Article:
Options such as brochures and letters tend to be at the more expensive end of direct mail. If you’re trying it for the first time, something like the coupon book or even postcards can be lower-cost modes of direct mail.

How much does direct mail cost?

The bottom line is that cost will depend upon the size and scope of your campaign, however, we can outline the key components of the final cost:
  1. The cost of materials and printing. Variables that affect this cost include colours used, the quality of the paper and the size. Companies usually have bulk-buying rates, so bigger orders cost less per unit.
  2. The cost of mailing out your campaign. One thing about working with a company that mails in bulk is that they usually have access to better rates than you walking into your local post office.
There is another cost that you may or may not incur, and that is whether you need to purchase a mailing list for the mail to be sent out to or not. You can provide your own list or buy one from the company. Most direct mail companies work to build effective lists that meet your targeting requirements.

Typically, you will see direct mail companies bundle these costs together so you are presented with a combined cost. For the sake of your own calculations, this makes it easy to figure out what the actual cost is per mailed item you send out.

We asked Brian for his advice on direct mail budget for escape room owners. “Keep the print budget low,” he says. “We saw the best results when only spending around (USD) $300 on direct mail the months we did use it. That would net us $600 to $1200 in sales.

Direct mail marketing

Tips for direct mail success

We wanted to know what makes direct mail successful for escape rooms in particular. Brian gave us a few tips:
  1. Be careful about identifying your target market first. “Pay attention to where it's going out, and make sure you look honestly at who your customers are,” he says. “For example, the neighbourhood magazines we tried were targeted to households with families that make $100,000 or more annually. That seemed like a good demographic. But when we look at our customers more closely, they are mostly people and families that fall under that income bracket. That's why the coupon packets performed better than the magazines.”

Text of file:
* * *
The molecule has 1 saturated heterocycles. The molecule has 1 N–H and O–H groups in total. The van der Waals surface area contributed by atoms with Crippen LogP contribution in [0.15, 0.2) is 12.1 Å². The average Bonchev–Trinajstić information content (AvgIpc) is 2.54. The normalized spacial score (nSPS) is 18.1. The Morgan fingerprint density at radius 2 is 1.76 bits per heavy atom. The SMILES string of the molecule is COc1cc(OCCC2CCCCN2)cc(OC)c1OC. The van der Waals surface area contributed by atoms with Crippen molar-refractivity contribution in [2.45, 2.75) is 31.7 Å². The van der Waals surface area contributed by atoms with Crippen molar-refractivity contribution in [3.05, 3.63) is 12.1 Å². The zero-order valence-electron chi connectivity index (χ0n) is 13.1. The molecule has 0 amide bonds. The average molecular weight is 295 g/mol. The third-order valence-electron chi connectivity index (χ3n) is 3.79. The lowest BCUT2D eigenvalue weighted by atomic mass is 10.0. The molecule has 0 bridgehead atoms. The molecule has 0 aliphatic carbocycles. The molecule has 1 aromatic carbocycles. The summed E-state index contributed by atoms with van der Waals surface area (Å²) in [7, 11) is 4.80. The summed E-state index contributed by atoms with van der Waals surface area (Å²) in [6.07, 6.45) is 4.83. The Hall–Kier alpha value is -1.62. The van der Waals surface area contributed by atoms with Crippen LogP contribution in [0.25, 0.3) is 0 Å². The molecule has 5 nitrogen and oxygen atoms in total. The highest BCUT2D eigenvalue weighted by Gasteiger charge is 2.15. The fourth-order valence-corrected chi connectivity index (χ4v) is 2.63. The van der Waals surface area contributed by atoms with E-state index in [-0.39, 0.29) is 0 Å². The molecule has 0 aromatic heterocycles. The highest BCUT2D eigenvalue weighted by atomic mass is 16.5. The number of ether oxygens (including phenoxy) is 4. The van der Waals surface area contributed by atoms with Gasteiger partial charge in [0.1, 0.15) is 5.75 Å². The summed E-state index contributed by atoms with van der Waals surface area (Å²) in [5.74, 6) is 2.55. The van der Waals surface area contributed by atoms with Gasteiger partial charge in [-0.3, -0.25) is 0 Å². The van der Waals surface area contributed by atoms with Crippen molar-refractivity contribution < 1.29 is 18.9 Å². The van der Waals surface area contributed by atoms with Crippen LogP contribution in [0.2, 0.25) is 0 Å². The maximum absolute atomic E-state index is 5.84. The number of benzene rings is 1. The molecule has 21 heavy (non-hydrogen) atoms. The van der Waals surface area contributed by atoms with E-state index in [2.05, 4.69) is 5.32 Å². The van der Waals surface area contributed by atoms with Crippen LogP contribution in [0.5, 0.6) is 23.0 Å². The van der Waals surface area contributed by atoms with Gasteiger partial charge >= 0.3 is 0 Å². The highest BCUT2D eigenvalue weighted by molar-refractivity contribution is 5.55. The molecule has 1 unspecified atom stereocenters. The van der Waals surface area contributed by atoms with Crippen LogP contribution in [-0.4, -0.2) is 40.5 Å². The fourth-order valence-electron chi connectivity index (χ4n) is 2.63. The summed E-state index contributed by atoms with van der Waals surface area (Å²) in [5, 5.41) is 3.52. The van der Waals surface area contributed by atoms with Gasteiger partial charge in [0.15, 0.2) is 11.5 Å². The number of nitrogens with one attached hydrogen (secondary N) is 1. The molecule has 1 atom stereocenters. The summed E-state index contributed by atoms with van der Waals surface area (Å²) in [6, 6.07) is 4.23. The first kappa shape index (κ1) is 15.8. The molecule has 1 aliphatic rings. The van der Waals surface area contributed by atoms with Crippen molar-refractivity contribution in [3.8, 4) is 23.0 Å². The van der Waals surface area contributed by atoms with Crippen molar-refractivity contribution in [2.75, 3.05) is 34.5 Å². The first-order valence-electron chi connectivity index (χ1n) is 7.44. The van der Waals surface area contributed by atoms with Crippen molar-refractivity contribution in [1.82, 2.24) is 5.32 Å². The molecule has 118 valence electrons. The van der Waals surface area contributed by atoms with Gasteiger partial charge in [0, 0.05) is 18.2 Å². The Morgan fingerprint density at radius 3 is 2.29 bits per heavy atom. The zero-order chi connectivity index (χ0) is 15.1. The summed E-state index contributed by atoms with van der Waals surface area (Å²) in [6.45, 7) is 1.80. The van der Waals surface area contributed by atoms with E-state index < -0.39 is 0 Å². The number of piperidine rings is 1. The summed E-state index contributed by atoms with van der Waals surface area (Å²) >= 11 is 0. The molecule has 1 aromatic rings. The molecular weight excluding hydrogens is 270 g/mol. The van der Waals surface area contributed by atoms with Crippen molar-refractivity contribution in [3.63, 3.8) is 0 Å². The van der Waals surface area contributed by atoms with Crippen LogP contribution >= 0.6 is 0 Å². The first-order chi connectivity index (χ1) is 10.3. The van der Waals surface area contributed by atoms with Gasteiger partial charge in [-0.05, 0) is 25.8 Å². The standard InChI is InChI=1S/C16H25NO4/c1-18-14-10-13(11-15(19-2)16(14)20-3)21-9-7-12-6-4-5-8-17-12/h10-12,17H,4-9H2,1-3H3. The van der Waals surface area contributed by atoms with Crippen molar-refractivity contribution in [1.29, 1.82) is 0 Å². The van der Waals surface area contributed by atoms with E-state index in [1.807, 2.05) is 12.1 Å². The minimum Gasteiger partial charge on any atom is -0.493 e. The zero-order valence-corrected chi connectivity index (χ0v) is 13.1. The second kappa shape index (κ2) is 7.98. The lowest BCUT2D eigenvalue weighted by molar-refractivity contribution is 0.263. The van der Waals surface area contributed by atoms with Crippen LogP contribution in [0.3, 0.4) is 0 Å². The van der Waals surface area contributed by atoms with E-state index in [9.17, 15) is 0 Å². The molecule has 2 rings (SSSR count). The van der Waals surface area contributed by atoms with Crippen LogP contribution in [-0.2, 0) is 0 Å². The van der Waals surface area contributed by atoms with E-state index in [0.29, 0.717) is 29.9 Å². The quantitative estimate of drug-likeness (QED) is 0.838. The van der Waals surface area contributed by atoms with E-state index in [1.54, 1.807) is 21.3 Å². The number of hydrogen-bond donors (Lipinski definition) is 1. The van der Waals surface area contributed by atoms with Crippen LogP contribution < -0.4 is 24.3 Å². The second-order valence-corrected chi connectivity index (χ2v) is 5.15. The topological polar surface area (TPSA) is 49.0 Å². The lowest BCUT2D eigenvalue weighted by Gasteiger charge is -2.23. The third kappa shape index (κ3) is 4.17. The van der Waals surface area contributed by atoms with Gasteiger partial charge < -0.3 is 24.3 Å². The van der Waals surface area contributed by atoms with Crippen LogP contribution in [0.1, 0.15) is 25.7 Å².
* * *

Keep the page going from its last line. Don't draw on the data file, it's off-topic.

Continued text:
2. Make your campaigns trackable somehow, such as by using a unique coupon code or requiring customers to bring in a coupon to get a discount. Without some way of tracking, you have no way of knowing how many customers came in because of your direct mail efforts.
  3. Target your slowest periods. This means looking at historic data to assess when you have fewer customers coming in. “We mostly looked at our slowest months, then would send out mailings the previous two months”, says Brian. “We'd then take off the months we were normally busy.”
  4. Be prepared that it can take a little time to see results. “(Run your campaign) at least two months in a row each time you do it,” Brian says. “We saw nothing in our first month, but in the second we usually see great results.”
  5. Be consistent. “Don’t let there be more than three months between each campaign cycle,” Brian says. Keeping a regular timeline helps to ensure that people remember your business. As we know from that earlier statistic, people are more likely to buy from businesses they are familiar with…
Download here: Tips for choosing the right direct mail company

Is direct mail worth it?

From what we’ve learned, direct mail certainly can be worth it for escape rooms. The caveat is to go into the campaign with a good plan. This means:
  • Clearly identifying your target audience, and;
  • Giving them something actionable from it (like a coupon) that you can track.
Find a direct mail company that will help to ensure your mailings are of good quality and reach the right people. Lastly, you can start out small and test the waters first if you like. Brian’s advice was to keep the print budget relatively low - test to see how that works for you.

How to Choose the Right Direct Mail Marketing Company